Our chickens were all producing eggs so we didn’t want to slaughter one of them. I decided to buy a live chicken. Buying one already slaughtered, defeathered and prepared to cook was unheard of in this rural, third-world country.
That morning, soon after I arrived at work at the Health Centre, I asked Sister Roberts if live chickens were always available at the market. I didn’t even bother asking about a turkey–I’d never seen one in The Gambia. Sister was familiar with our Thanksgiving. “You’ll want a big bird, Mariama, so you should buy a rooster. But you must leave now or they’ll all be gone. People buy birds early in the morning.”
“Leave now? But I have this work to do.”
“That work can wait. You need to get your Thanksgiving bird.”
So I left the Health Center and walked to the market. Sure enough, the few birds for sale were going fast. I found a large rooster and bought him, probably paying more than I should have. I’d forgotten to ask Sister Roberts what it would cost. It was big and I had my hands full of flapping wings before I could settle him into the crook of my arm.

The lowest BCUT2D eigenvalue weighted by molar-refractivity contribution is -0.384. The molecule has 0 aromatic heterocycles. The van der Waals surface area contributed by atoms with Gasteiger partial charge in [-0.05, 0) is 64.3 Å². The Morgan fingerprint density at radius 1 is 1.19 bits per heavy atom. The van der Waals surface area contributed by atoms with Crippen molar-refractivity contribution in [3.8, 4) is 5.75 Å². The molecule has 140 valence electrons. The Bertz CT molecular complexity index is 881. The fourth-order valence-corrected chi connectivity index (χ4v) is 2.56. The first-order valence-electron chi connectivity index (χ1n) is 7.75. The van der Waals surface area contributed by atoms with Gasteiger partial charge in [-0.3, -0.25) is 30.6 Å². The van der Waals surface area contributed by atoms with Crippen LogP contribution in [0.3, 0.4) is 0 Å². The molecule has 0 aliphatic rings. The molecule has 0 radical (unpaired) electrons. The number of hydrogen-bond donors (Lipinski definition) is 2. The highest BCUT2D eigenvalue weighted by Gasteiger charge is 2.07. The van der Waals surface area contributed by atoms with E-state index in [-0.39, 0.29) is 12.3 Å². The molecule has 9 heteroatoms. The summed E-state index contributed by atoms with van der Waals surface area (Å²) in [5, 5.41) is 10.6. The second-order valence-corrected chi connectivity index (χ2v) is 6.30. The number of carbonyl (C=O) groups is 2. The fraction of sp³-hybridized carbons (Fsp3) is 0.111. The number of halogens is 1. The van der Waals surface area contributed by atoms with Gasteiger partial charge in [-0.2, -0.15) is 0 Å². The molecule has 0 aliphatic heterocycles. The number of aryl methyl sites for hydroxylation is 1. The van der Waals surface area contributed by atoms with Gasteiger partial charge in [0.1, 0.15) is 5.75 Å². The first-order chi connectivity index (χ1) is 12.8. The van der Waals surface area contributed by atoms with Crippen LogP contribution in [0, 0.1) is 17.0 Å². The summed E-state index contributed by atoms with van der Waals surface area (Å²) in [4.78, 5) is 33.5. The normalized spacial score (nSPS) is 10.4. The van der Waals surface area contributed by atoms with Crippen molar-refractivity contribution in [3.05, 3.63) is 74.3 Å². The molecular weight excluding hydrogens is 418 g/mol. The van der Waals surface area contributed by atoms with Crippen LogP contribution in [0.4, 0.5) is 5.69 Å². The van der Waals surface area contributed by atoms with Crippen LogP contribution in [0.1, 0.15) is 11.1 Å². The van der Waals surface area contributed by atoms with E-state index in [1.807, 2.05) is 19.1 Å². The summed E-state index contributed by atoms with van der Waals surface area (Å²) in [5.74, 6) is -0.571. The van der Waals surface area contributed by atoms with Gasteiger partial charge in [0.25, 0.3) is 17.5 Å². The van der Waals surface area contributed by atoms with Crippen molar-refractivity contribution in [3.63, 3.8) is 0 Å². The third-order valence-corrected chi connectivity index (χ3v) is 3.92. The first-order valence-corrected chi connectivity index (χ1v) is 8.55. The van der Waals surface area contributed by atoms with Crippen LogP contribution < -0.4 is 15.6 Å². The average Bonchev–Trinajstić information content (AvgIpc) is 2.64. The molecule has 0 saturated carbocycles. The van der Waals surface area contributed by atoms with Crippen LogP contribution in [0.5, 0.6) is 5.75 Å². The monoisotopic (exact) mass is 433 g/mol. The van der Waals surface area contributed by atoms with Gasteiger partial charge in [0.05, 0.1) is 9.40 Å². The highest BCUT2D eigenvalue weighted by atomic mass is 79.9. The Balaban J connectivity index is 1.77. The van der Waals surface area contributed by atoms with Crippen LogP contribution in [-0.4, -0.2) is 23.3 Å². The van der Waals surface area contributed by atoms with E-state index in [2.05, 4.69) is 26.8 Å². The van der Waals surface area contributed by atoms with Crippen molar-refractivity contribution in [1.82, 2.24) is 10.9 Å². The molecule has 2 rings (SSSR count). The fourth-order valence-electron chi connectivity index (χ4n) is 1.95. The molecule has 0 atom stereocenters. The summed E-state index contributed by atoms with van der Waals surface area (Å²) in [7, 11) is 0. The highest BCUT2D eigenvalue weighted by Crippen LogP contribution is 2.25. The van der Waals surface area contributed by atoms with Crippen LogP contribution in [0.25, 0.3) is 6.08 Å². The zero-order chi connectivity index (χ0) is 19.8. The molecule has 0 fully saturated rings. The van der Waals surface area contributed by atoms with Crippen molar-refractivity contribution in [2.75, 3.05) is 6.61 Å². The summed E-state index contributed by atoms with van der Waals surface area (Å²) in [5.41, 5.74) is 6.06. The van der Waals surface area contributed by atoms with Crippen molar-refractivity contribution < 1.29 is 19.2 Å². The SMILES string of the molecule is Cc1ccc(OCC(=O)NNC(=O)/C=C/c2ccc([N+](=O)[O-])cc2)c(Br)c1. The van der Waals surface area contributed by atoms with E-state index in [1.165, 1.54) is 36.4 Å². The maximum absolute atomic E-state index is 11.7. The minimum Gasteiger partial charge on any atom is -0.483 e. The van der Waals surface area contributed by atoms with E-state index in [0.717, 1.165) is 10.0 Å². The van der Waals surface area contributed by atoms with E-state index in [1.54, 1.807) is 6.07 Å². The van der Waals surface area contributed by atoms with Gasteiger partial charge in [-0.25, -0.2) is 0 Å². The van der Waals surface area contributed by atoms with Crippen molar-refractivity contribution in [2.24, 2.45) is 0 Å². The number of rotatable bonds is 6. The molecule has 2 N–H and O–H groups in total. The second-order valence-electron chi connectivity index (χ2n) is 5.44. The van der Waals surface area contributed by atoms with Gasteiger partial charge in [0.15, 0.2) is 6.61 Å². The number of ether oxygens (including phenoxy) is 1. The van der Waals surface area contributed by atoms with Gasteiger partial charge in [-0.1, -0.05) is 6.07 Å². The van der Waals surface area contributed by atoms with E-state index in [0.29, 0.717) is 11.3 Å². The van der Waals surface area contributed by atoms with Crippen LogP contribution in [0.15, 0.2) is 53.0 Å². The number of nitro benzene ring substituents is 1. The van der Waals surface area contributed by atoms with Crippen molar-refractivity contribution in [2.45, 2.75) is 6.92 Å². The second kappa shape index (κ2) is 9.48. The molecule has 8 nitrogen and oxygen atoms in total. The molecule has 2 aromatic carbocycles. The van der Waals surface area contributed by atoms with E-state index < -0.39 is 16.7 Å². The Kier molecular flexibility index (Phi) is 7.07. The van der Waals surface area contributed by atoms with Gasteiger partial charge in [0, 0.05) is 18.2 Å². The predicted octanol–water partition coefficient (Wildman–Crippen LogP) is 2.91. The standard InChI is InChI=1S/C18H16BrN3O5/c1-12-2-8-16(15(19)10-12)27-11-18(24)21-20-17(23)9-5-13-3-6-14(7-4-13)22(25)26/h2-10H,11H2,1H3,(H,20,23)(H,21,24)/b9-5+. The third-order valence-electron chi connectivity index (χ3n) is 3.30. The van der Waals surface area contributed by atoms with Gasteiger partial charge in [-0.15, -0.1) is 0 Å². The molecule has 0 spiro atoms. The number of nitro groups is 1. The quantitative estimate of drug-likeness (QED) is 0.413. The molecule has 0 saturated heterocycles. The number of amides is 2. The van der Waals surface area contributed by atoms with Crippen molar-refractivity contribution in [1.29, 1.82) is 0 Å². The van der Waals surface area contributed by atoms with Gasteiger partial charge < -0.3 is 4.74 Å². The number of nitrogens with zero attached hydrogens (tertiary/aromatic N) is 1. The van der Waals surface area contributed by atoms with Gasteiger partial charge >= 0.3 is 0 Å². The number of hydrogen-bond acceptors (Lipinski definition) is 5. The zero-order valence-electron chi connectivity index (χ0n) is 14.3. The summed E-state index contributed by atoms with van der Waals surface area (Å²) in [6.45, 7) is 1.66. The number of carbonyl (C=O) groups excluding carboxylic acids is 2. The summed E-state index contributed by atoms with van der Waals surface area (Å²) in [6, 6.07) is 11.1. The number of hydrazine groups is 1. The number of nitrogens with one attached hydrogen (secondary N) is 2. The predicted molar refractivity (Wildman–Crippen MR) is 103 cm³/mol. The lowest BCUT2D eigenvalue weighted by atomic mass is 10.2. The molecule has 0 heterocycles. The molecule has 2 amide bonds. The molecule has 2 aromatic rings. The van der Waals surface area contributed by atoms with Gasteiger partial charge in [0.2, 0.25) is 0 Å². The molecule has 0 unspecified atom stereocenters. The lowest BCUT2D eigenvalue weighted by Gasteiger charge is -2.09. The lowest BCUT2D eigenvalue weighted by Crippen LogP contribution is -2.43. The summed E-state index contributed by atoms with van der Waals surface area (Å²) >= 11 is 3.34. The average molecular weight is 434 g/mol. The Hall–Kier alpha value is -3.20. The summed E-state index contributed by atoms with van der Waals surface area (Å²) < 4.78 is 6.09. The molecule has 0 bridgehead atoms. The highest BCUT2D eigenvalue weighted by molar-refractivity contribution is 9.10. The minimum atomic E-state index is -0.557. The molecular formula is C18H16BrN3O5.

Planning to put him in our chicken coop, I stopped by the hospital to tell Sister I’d purchased my bird and I’d be back as soon as I took him home and walked back again.
“Why walk all the way home and back again? Here, give him to me.”
She opened a supply closet door, put the rooster on the floor and closed the door. My mind whirled with the idea of a live chicken in a hospital closet.
Once in awhile that day we’d hear a muffled cock-a-doodle-doo coming from the closet. No one else seemed to think it was strange at all.
At the end of the day I picked up my bird and carried him home. I stroked his smooth head feathers. Already I’d grown attached to him, but I steeled myself for his pending demise. I wasn’t looking forward to that part of our Thanksgiving preparations.
I had a renewed appreciation for America’s pilgrims and how they had an even more difficult struggle for food. We added a new level of appreciation and thanksgiving..